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Friday, April 17, 2015

The Aeneid Cycle 1 & 2 by Michael G. Munz Blog Tour with Author Interview!!!!

Titles: A Shadow in the Flames / A Memory in the Black
Series: The Aeneid Cycle 1 & 2
Author: Michael G. Munz
Publication Dates: December 16, 2014 / March 17, 2015 
Genre: Science Fiction/Cyberpunk

Synopsis–A Shadow in the Flames
Northgate is in turmoil. Decaying, violent, and corrupt, it is a common enough city in 2051, yet soon, discoveries beneath the Moon’s surface will mark the city with their first distant echoes.

New arrival Michael Flynn is jobless and down to his last few dollars, but he still dreams of making a positive difference of his own. He has no family, no friends—save for the freelancer known only as Diomedes—and tonight the apartment they share will burn to the ground.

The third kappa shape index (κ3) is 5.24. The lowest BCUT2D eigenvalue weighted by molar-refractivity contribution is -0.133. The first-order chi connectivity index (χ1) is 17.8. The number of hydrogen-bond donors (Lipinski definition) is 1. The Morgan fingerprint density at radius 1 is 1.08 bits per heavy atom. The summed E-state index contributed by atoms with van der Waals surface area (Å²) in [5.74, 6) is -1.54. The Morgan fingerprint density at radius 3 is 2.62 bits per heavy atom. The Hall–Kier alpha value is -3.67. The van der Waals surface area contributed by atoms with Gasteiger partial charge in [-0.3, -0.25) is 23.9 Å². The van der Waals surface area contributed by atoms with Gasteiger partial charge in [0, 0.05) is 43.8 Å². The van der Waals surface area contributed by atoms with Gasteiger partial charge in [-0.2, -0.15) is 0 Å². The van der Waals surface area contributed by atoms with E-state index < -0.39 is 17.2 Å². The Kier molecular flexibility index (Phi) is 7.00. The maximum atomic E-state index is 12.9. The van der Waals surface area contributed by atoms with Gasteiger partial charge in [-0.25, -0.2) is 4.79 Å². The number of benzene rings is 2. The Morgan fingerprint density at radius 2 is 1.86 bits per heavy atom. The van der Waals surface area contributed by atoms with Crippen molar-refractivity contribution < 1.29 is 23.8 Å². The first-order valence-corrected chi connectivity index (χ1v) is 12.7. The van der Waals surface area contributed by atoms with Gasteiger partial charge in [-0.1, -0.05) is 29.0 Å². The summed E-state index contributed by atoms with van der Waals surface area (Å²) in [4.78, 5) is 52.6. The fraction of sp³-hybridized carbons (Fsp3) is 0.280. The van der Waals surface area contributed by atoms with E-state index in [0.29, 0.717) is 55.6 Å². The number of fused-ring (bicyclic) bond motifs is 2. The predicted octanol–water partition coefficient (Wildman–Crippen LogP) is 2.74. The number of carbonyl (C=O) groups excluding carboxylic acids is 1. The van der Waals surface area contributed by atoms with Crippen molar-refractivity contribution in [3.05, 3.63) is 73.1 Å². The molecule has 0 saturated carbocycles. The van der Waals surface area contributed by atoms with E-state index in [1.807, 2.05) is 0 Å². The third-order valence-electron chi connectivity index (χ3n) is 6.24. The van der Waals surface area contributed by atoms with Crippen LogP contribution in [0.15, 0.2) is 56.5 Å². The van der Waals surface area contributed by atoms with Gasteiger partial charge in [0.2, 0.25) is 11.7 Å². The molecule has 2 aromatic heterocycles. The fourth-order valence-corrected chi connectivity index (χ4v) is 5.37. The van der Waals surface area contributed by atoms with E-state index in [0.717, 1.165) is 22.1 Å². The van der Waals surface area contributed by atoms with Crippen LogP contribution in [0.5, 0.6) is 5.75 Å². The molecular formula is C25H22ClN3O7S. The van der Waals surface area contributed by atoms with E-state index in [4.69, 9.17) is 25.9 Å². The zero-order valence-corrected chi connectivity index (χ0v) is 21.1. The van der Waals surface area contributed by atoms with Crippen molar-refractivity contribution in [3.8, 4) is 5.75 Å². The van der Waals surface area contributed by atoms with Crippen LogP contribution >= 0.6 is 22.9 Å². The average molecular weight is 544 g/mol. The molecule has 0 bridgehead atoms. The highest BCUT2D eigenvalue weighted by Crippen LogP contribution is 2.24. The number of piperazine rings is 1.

When Diomedes becomes his mentor in a search for the arsonist responsible, Michael will get the chance to realize his dreams. Joining them is Felix, a wise-cracking “information bounty hunter” who claims that neither the arsonist nor the man Michael idolizes are quite what they appear.

Will Michael find the courage to pass through the flames unscathed, or will the violence that surrounds him incinerate all that he is? Those who search the Moon will be watching...

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Synopsis–A Memory in the Black
Save humanity from itself. It is the goal of the worldwide conspiracy known as the Agents of Aeneas. For months they have struggled to unlock the secrets of an alien spacecraft buried on the Moon. Now word of that craft has leaked, and multiple groups plot to seize it for themselves.

One man has plumbed its depths and returned alive. While Agent Michael Flynn protects him from those who believe that he knows too much, together they must find a demon from Michael’s past: the freelancer Diomedes. Michael’s violent ex-mentor, Diomedes murdered a man at the heart of the spacecraft’s discovery. They must learn why.

Meanwhile the vigilante Gideon, slain by Diomedes six months ago, has been seen alive in the city of Northgate. His baffling return will draw two women into dangers far beyond those that lurk in the city.

Memories that haunt them all will entangle their fates as one in the blackness.